Epoch TV Review: China is Buying and May Weaponize Seaports Worldwide

September 27, 2021 Updated: September 27, 2021

Commentary

In an episode of “China in Focus,” Tiffany Meier exposes the buying spree that China has been on for seaports around the world. The episode looks into China’s port acquisitions over the past 10 years, some of the potential motives behind the purchases, how Beijing may intend to weaponize these ports, and what Chinese ownership means for the other countries involved.  

Meier starts by showing an example of the significance of port ownership as seen in Greece. In 2016, China bought a majority stake in the largest port in Greece at the time. Although the port was in Greece, having a majority stake allowed China to act as owner, operator, and developer of the entire port. This means that the port was essentially handed over to the Communist regime. China has berthed warships at the port, showcasing their ability to militarize it. Since acquiring the port, China has also imposed their authority on Greece’s economic policy, and has even taken an active role in hindering statements from the European Union that would criticize China’s policies. 

Seaports have the potential to be used for dual purposes. One of these purposes being commercial and the other being military. Meier gives various examples of China’s military first, followed by citizens’ philosophy, and goes on to raise concerns about how these things may influence their motivations in using these ports. She notes that as long as Chinese-owned ships can operate at a port, they can be used by the military. According to a 2015 Chinese law, all Chinese shipping container vessels are mandated to be built according to military standards. In 2016, China passed another law making it legal for the Chinese military to use civilian assets for their operations. The law also requires all Chinese shipping industries to aid the Chinese military as needed.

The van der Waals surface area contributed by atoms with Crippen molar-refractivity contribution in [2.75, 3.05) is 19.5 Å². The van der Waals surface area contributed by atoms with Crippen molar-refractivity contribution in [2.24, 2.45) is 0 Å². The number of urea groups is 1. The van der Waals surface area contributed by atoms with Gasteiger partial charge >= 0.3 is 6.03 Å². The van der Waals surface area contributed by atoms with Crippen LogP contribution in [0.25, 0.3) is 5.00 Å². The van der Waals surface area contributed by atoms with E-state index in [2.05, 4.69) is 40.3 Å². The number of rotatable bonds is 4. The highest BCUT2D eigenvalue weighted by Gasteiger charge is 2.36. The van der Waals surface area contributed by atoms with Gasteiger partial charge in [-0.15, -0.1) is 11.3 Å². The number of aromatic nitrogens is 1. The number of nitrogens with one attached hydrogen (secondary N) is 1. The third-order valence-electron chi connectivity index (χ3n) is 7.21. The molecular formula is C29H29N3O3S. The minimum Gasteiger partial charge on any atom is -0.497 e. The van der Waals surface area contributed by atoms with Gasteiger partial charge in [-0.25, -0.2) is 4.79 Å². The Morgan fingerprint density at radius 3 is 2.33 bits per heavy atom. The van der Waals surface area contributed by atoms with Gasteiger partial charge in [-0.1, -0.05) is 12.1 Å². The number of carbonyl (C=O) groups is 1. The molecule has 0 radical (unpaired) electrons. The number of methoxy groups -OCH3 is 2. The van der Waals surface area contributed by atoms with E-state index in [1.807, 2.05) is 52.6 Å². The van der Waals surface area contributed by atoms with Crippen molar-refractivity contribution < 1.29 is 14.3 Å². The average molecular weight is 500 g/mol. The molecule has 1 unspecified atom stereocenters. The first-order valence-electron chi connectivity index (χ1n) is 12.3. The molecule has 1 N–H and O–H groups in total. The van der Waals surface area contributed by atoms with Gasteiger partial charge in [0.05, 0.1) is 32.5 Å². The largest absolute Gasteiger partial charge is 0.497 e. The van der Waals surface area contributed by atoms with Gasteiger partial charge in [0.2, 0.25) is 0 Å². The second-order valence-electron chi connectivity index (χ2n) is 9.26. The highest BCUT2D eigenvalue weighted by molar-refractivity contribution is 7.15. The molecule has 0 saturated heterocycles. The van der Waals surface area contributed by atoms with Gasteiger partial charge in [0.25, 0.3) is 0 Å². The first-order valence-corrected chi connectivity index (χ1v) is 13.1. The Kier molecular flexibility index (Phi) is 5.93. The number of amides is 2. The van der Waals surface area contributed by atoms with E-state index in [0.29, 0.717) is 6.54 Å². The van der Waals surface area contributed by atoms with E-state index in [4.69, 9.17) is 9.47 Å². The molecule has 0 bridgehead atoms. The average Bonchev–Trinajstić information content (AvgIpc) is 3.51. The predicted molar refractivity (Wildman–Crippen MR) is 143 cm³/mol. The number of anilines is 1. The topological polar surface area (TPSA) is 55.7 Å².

Watch the full episode here.

In this episode, Meier also analyzes whether the buying of ports could be solely motivated by commercial interests. However, many of the ports owned by China are not proving to be profitable, with some even losing money. Despite the country losing money on the ports, China has renewed their contracts with the ports for extensive periods of time. Meier believes this suggests other motives. It is also important to note that the types of ports that China acquires are also suited for military use if needed. 

Dr. Antonio Graceffo, a China economics analyst, says that since China is the largest export nation, their key priorities are to keep shipping lanes open and cheap. The port acquisition campaign is included as part of The Belt and Road Initiative (BRI), which was unveiled in 2013 by Party leader Xi Jinping. According to its official website, the BRI is a  “transcontinental long-term policy and investment program focused on infrastructure development and acceleration of the economic integration of countries along the route of the historic Silk Road.” On paper, the policy appears to simply entail countries working together to advance infrastructure and economic prosperity. However, critics have expressed concerns over how the policy creates financial dependence on China, essentially allows Chinese ownership of companies, and leaves other governments indebted to the Chinese government.

In regards to the port acquisitions, many are now wondering if there could be other consequences as well.